Every life has many different chapters…
- Some fun, busy, and exciting
- Some difficult, lonely, and sad
- Quite a few rather ordinary
But they each serve a purpose. In some way, they prepare us for the chapters to come. It is impossible, unrealistic, and overwhelming to fully explain every chapter. However, there are times when we can see and appreciate how it all works together.
It takes courage to look ahead to a new chapter of life. Oftentimes fear and guilt persuade us to keep looking back—reliving past mistakes and rehashing poor decisions. That really isn’t fair. Not one person can change one single detail of the past, whether it was 10 years ago or just yesterday. But we can learn from the past and apply those lessons to how we live today.
Clutter has a way of preventing us from discovering a new chapter of life. It may be very difficult to write a new page in your life when you are surrounded with unnecessary, unwanted, and unused items.
- We let things pile up on the counter.
- We keep stuffing things in the closet.
- We stack another box in the garage.
Often, we play musical clutter. We move stuff around our house, but delay making a decision. We keep accumulating more things, but resist giving things away. We imagine all sorts of uses for our excess items, but never carry through and finish projects. Eventually all the stuff traps us in the past.
So that presents few questions to consider:
- What can I start doing to make the next chapter of my life a chapter I will savor?
- What can I stop doing to make the next chapter of my life a chapter I will enjoy?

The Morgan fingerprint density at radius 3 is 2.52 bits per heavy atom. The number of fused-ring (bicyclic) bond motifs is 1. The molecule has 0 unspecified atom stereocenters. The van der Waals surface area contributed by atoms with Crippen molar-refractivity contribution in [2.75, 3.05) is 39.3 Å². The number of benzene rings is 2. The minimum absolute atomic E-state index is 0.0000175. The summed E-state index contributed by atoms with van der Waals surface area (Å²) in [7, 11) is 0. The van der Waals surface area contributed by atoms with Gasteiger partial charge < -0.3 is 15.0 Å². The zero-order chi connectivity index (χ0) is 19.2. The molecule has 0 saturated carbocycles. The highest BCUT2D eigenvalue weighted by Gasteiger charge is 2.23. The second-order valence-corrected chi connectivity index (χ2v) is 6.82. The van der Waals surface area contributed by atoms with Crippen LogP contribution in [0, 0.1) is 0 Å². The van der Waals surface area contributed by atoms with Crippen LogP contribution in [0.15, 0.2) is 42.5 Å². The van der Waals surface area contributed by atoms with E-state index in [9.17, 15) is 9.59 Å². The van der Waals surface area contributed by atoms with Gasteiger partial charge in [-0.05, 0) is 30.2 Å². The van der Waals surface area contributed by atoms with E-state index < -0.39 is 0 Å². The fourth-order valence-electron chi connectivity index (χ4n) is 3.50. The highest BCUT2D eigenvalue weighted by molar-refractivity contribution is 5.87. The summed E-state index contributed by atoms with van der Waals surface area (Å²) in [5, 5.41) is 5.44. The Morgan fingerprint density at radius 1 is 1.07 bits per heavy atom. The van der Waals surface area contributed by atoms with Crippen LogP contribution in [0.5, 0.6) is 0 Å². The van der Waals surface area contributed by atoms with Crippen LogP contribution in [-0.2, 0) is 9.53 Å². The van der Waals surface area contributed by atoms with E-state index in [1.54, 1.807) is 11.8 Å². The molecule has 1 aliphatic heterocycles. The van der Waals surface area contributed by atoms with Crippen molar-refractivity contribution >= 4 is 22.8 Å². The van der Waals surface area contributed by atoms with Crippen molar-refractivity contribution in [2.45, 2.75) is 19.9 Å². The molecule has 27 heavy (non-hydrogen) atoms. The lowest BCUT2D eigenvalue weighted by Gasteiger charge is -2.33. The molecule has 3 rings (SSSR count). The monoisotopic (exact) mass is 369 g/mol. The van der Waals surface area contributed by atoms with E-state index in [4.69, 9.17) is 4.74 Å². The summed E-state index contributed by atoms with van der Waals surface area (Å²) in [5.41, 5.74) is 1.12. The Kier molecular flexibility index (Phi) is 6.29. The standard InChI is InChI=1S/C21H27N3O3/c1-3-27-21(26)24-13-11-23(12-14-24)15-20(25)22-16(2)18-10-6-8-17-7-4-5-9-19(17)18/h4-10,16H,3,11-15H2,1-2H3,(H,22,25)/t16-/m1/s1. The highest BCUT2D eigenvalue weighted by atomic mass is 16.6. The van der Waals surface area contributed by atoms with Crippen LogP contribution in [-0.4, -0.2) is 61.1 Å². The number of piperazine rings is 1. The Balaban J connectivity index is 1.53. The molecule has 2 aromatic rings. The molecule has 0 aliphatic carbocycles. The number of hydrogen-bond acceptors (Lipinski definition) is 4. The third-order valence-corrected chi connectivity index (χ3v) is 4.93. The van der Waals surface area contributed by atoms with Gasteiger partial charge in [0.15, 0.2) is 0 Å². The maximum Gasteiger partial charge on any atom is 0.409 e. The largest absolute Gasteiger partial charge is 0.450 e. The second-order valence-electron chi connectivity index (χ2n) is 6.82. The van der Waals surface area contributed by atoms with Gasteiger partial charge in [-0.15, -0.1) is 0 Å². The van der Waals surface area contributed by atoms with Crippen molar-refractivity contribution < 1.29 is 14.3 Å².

A friend of mine recently moved. She has several boxes of “used-to-be-very-important-papers” in her garage. She has made great progress by already taking over 75 lbs of papers to Angie Shred. But she said to me, “I am ready to be done with these papers. They have followed me long enough!” She is ready for this chapter to be done. I imagine there are lots of people who would say the very same thing.
I once took a smocking craft class with my friend Deb. I never finished the projects, but carefully packed them away with all the required supplies in a very nice organizing box. I moved it all several times. Finally I gave myself permission to donate it all. I can enjoy the memory of the time together without keeping the unfinished dresses.
I don’t make scrapbooks anymore. I prefer to collect very small keepsakes and cards in a beautiful decorative box. I especially enjoy just tossing in the items! I can still enjoy the memories without everything being on a fancy scrapbook page.
Almost everyone has piles of magazines to read, drawers of recipes to try, or boxes of photos to sort. Think how refreshing it would be to finally be done with these projects—or to give yourself permission to not do them! Then you could focus on a new chapter rather than keeping the bookmark in an old chapter.
For my 30th birthday, my friend Nancy Jo sent me a box of 30 envelopes. Each envelope contained something to represent one year of my life. It was one of the sweetest gifts I have ever received. I didn’t need 30 huge boxes to remember what was special—one reminder was enough. It helped me move on to the next chapters.
I love the optimistic confidence of this quote:
“The question isn’t who is going to let me:
It’s who is going to stop me!”
What new chapter do you want to be reading next week, next month, or next year?
What can you do today to make it happen?